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December 16, 2019

Southeast Asia
Southeast Asia Stories to Watch in 2020: Part 1

1. Continuing Political Regression In recent weeks, Southeast Asia’s authoritarian drift has continued, with several notable events. The Thai government moved to ban the opposition Future Forward …

Myanmar's leader Aung San Suu Kyi speaks on the second day of hearings in a case filed against Myanmar alleging genocide against the Muslim Rohingya population, at the International Court of Justice in The Hague, Netherlands on December 11, 2019.

April 3, 2020

Coronavirus
After the Pandemic: Can the United States Finally Retool for the Twenty-First Century?

Over the more than half a century since the United States embraced its integration into the global economy, it has produced both the strongest and the weakest of the advanced economies. The streng…

New York Police Officer Times Square Coronavirus

March 26, 2020

United States
Why the Fed’s Bazooka Will Not Stop a Wave of Corporate Defaults

  Acknowledging the enormous threat to jobs and incomes posed by the coronavirus epidemic, the Federal Reserve on March 23 pledged to use “its full range of authorities to provide powerful sup…

Why the Fed’s Bazooka Will Not Stop a Wave of Corporate Defaults

March 26, 2020

Coronavirus
Quarantined: Federalism in Action at Home and Abroad

The rapid spread of the coronavirus in the COVID-19 pandemic has prompted a new reality for most—if not all—Americans, as a growing number of U.S. states have imposed a variety of stay-at-home direct…

Woman in Italy wearing protective mask during coronavirus

March 25, 2020

Brazil
Brazil-EU Cyber Cooperation: Swinging Bridges on the Road to Stability in Cyberspace

The February 20 Brazil-EU Cyber Dialogue signaled the most recent step taken by Brasília and Brussels to collaborate on advancing responsible state behavior in cyberspace. While there have sometimes …

France's President Emmanuel Macron, Spain’s Prime Minister Pedro Sanchez, Germany’s Chancellor Angela Merkel, European Council President Donald Tusk, Brazil's President Jair Bolsonaro, and Argentina's President Mauricio Macri during a news conference.

March 25, 2020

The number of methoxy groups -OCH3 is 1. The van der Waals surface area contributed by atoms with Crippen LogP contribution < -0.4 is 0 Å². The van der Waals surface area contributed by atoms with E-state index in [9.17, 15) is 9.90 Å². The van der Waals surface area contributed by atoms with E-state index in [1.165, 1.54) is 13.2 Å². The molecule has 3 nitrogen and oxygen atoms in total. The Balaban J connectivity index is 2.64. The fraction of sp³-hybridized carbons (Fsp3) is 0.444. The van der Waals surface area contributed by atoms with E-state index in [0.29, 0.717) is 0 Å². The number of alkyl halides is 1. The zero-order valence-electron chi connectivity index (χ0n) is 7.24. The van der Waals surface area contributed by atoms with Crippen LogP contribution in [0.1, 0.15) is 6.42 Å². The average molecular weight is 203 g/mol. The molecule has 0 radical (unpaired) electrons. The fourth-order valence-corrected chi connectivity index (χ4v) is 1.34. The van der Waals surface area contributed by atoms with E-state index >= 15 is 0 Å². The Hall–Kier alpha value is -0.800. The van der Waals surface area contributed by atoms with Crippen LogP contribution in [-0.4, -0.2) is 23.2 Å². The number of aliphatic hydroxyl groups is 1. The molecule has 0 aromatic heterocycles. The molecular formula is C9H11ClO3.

Nigeria
Women, Boko Haram, and Suicide Bombings

As the military dislodged Boko Haram in 2015 from the territory it had captured and occupied earlier, victims of suicide bombers grew as a proportion of those the group killed through August 2018. Between June 2014, when Boko Haram reportedly deployed its first female suicide bomber, and February 2018, about 468 women and girls have been deployed or arrested in 240 suicide attacks, killing roughly 1,200 and injuring some 3,000.

Women, wrapped in red, organge, and blue cloth, carry green parcels on their head and walk past armed soldiers in military fatigues on a bridge separating Cameroon and Nigeria, in Gamboru Ngala, Borno, Nigeria.

March 13, 2020

Election 2020
Campaign Foreign Policy Roundup: Campaigning in the Era of the Coronavirus

Each Friday, I look at what the presidential challengers are saying about foreign policy. This week: the coronavirus dominates the conversation, Senator Sanders defends a sister-city program, and exp…

Former Vice President Joe Biden stands behind a podium and in front of American flags while he speaks on the coronavirus pandemic in Wilmington, Delaware, on March 12.

March 12, 2020

China
China’s State Media Outlets: The White House Cracks Down, But How Much of a Threat Are They?

In recent weeks, the Trump administration has taken increasingly tough measures against Chinese state media outlets operating in the United States. The White House has forced state broadcasters like …

U.S. President Donald Trump speaks to China's Vice Premier Liu He as Vice President Mike Pence looks on during a meeting in the Oval Office of the White House on January 31, 2019.

February 28, 2020

West Africa
As Militaries Struggle in the Sahel, Jihadis Cooperate

According to The Washington Post, jihadi groups with ties to al-Qaeda and the Islamic State (IS) are working together to gain control of a large part of the Sahel, the border region between the Sahara and the better-watered pasture and agricultural lands to the south. The story’s sources are identified as U.S. and local officials on the ground. “What we’ve seen is not just random acts of violence under a terrorist banner,” says Brigadier General Dagvin Anderson, head of U.S. Special Operations in Africa. “But a deliberate campaign that is trying to bring these various groups under a common cause.

Armed Burkinabe soldiers ride in a truck, facing to the left and the right, as it drives down a dirt road during a patrol in the Sahel region of Burkina Faso.

February 27, 2020

Elections and Voting
Mobilizing the National Guard to Secure U.S. Elections

States are increasingly relying on the National Guard to provide cybersecurity in elections. As the 2020 election approaches, they will need to decide how to best fund and deploy their forces to prot…

Members of the Arizona National Guard.